It’s that time of year!
Starbucks Pumpkin Spice Latte has become the harbinger of fall. Now, if you ask me… middle of August may be a little early to start thinking all things fall, but I’m not going to complain. I have been a fan of the PSL for the longest time, but since doing my Whole30 in January, I’ve really been re-evaluating what foods go into my body.
Where’s the Pumpkin?
Because the syrup used in a commercially made PSL needs to be shelf-stable, it has a whole lot of extra stuff in it. Various preservatives, cheap sweeteners, artificial flavors, etc. Take a look at a side-by-side comparison between McD’s and ‘bucks PSL:
Personally, I was surprised that people thought that there *was* pumpkin in a PSL and depending on your tastes, the lack of pumpkin may not be an issue. For some folks, it really is all about the spices and not so much about the pumpkin. I’m a pumpkin kind of gal. Besides, it’s a good way to get a bit of Vitamin A in.
It starts with a syrup
Making your own syrup for a PSL is not only easy, but (in my opinion) tastes better. For me, I find the commercially made ones are just far TOO sweet for my tastes, and we’re talking 1 pump of syrup for a Grande! I really don’t like sweet drinks.
The basis for the PSL is a simple syrup.
If you cook or make cocktails often, a simple syrup is old news to you. I make my syrup with a 2:1 ratio of water to syrup, so that breaks down to 2 cups water to 1 cup sugar, or 4 cups water to 2 cups sugar. Since you most likely don’t have sugar cane growing in your yard, start by finding the best sugar you can for this. Combine the sugar and water in a saucepan and heat over medium heat, stirring often, until the sugar is all dissolved. Store in the fridge for about 30 days.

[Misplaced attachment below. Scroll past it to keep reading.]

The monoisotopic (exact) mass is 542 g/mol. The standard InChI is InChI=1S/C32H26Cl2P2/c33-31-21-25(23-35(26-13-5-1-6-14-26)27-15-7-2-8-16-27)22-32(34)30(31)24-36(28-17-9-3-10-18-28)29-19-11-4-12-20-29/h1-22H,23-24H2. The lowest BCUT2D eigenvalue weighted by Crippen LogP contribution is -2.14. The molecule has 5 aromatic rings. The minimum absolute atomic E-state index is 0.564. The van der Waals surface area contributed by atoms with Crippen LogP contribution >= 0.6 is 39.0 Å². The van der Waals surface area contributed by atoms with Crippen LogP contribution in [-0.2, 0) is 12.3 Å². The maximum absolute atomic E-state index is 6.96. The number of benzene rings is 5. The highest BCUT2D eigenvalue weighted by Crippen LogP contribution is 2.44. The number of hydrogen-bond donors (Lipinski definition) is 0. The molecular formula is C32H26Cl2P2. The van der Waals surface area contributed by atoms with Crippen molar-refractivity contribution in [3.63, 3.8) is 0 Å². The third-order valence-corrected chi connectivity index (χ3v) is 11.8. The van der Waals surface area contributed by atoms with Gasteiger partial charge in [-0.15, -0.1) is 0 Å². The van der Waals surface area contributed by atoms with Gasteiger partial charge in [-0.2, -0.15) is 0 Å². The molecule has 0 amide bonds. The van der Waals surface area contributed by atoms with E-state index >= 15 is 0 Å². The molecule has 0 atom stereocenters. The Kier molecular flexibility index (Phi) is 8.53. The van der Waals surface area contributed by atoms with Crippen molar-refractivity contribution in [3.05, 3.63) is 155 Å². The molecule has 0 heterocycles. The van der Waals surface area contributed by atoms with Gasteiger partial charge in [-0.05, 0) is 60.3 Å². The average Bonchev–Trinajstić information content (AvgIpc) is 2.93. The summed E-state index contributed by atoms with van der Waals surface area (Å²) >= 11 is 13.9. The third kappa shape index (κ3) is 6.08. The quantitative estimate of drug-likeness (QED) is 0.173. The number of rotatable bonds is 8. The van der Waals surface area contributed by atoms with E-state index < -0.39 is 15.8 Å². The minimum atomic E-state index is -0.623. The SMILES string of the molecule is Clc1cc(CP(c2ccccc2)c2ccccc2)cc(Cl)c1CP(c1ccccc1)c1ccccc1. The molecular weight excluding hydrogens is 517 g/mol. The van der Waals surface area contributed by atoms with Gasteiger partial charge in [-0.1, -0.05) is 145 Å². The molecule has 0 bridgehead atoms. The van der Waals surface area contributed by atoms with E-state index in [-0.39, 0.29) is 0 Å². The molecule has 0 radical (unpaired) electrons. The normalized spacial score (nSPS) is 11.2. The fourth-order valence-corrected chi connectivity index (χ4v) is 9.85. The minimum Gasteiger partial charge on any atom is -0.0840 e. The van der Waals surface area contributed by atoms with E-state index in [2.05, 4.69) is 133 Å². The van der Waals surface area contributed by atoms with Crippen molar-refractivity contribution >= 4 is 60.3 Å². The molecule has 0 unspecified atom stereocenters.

I use a simple syrup to sweeten cold drinks as sugars/honey/agave nectar doesn’t dissolve well in cold liquids, but you can also use it to make an infusion (say blueberry syrup with real blueberries?) or to cure/candy citrus fruits (the sugar acts as a preservative) or you can brush a layer on your layer cakes to keep the cake from drying out!
Enough with that. Get with the PSL!
The syrup for the PSL is similar to an infusion, with you speeding up the process with heat. I actually add a bit of dark brown sugar for some depth of flavor and I increase the pumpkin because I heart pumpkin!
2 cups simple syrup
1/2 cup dark brown sugar*
4 cinnamon sticks
1/2 tsp ground ginger
1/2 tsp ground nutmeg
1/2 tsp ground cloves
1/4 cup canned organic pumpkin
1. Combine simple syrup and dark brown sugar in a saucepot and bring to a boil. Stir until sugar dissolves, then reduce heat to low.
2. Add cinnamon sticks, ginger, nutmeg, cloves, and pumpkin, and whisk vigorously to combine. Let simmer for about 5-10 minutes, stirring constantly. Do not let it come to a boil. Turn off the heat and let cool for 10-20 minutes on the stove.
3. Strain through a fine mesh strainer and store in the refrigerator for 2 weeks.
Yield: 2 cups (or 1 pint)
For a PSL, add 1 T of syrup to 3 oz strong coffee. Top with 5 oz warmed organic milk. Froth it if you are fancy like that.
*Just ’cause I have to say: depending on the brown sugar you use, this may not be 100% GMO free. Most sugar is made from GMO sugar beets, so if your sugar is made from Organic Sugar Cane, you are in business. The bigger question remains with the molasses which makes brown sugar brown and gives it it’s characteristic flavor. Is the molasses used was made from non-GMO sugar cane you’re cool. Chances are, if you are using Organic Brown Sugar, you should be OK.